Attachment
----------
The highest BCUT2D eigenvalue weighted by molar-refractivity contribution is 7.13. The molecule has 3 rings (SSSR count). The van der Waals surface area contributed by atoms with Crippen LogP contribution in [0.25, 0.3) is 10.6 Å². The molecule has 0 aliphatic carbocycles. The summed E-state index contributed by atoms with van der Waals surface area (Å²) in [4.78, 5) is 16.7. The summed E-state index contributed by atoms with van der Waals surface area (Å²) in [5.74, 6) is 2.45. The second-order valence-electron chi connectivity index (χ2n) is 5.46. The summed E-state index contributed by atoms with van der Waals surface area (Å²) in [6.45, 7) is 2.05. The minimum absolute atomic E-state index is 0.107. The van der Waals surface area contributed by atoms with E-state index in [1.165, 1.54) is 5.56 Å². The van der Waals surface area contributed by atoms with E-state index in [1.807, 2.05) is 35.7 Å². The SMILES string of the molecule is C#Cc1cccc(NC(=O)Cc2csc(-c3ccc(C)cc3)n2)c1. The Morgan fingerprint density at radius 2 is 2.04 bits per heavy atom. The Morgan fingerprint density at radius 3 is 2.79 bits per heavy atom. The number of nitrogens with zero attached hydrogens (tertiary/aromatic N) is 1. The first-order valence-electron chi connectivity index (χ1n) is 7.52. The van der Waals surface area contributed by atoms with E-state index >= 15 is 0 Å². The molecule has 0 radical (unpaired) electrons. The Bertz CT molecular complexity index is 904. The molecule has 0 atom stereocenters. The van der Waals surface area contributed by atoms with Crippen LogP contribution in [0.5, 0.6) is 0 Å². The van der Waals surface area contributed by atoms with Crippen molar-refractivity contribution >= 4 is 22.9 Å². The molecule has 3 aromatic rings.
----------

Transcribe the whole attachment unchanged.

The highest BCUT2D eigenvalue weighted by molar-refractivity contribution is 7.13. The molecule has 3 rings (SSSR count). The van der Waals surface area contributed by atoms with Crippen LogP contribution in [0.25, 0.3) is 10.6 Å². The molecule has 0 aliphatic carbocycles. The summed E-state index contributed by atoms with van der Waals surface area (Å²) in [4.78, 5) is 16.7. The summed E-state index contributed by atoms with van der Waals surface area (Å²) in [5.74, 6) is 2.45. The second-order valence-electron chi connectivity index (χ2n) is 5.46. The summed E-state index contributed by atoms with van der Waals surface area (Å²) in [6.45, 7) is 2.05. The minimum absolute atomic E-state index is 0.107. The van der Waals surface area contributed by atoms with E-state index in [1.165, 1.54) is 5.56 Å². The van der Waals surface area contributed by atoms with E-state index in [1.807, 2.05) is 35.7 Å². The SMILES string of the molecule is C#Cc1cccc(NC(=O)Cc2csc(-c3ccc(C)cc3)n2)c1. The Morgan fingerprint density at radius 2 is 2.04 bits per heavy atom. The Morgan fingerprint density at radius 3 is 2.79 bits per heavy atom. The number of nitrogens with zero attached hydrogens (tertiary/aromatic N) is 1. The first-order valence-electron chi connectivity index (χ1n) is 7.52. The van der Waals surface area contributed by atoms with E-state index >= 15 is 0 Å². The molecule has 0 radical (unpaired) electrons. The Bertz CT molecular complexity index is 904. The molecule has 0 atom stereocenters. The van der Waals surface area contributed by atoms with Crippen LogP contribution in [0.5, 0.6) is 0 Å². The van der Waals surface area contributed by atoms with Crippen molar-refractivity contribution >= 4 is 22.9 Å². The molecule has 3 aromatic rings.